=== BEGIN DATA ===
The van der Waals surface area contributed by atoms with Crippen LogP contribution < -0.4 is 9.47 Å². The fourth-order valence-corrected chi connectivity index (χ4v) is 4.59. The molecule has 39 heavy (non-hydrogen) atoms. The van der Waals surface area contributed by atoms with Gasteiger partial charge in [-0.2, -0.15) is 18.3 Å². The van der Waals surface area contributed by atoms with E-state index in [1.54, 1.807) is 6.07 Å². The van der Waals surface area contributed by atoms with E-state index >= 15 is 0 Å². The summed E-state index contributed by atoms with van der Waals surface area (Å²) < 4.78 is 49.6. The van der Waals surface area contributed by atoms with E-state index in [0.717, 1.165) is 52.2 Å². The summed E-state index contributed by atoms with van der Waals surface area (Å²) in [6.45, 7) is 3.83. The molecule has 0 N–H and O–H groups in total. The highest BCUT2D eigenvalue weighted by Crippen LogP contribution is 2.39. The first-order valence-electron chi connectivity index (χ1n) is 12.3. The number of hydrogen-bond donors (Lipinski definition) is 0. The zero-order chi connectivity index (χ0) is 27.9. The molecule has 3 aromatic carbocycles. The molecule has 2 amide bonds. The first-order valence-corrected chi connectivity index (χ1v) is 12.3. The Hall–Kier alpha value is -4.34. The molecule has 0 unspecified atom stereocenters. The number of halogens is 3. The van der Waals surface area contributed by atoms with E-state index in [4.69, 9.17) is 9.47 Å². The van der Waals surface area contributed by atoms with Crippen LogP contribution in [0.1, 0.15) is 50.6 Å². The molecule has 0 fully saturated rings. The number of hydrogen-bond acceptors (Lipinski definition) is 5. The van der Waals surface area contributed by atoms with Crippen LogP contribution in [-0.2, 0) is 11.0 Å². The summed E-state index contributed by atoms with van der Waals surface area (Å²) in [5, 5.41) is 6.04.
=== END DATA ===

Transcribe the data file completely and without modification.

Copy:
The van der Waals surface area contributed by atoms with Crippen LogP contribution < -0.4 is 9.47 Å². The fourth-order valence-corrected chi connectivity index (χ4v) is 4.59. The molecule has 39 heavy (non-hydrogen) atoms. The van der Waals surface area contributed by atoms with Gasteiger partial charge in [-0.2, -0.15) is 18.3 Å². The van der Waals surface area contributed by atoms with E-state index in [1.54, 1.807) is 6.07 Å². The van der Waals surface area contributed by atoms with E-state index >= 15 is 0 Å². The summed E-state index contributed by atoms with van der Waals surface area (Å²) < 4.78 is 49.6. The van der Waals surface area contributed by atoms with E-state index in [0.717, 1.165) is 52.2 Å². The summed E-state index contributed by atoms with van der Waals surface area (Å²) in [6.45, 7) is 3.83. The molecule has 0 N–H and O–H groups in total. The highest BCUT2D eigenvalue weighted by Crippen LogP contribution is 2.39. The first-order valence-electron chi connectivity index (χ1n) is 12.3. The number of hydrogen-bond donors (Lipinski definition) is 0. The zero-order chi connectivity index (χ0) is 27.9. The molecule has 3 aromatic carbocycles. The molecule has 2 amide bonds. The first-order valence-corrected chi connectivity index (χ1v) is 12.3. The Hall–Kier alpha value is -4.34. The molecule has 0 unspecified atom stereocenters. The number of halogens is 3. The van der Waals surface area contributed by atoms with E-state index in [4.69, 9.17) is 9.47 Å². The van der Waals surface area contributed by atoms with Crippen LogP contribution in [0.1, 0.15) is 50.6 Å². The molecule has 0 fully saturated rings. The number of hydrogen-bond acceptors (Lipinski definition) is 5. The van der Waals surface area contributed by atoms with Crippen LogP contribution in [-0.2, 0) is 11.0 Å². The summed E-state index contributed by atoms with van der Waals surface area (Å²) in [5, 5.41) is 6.04.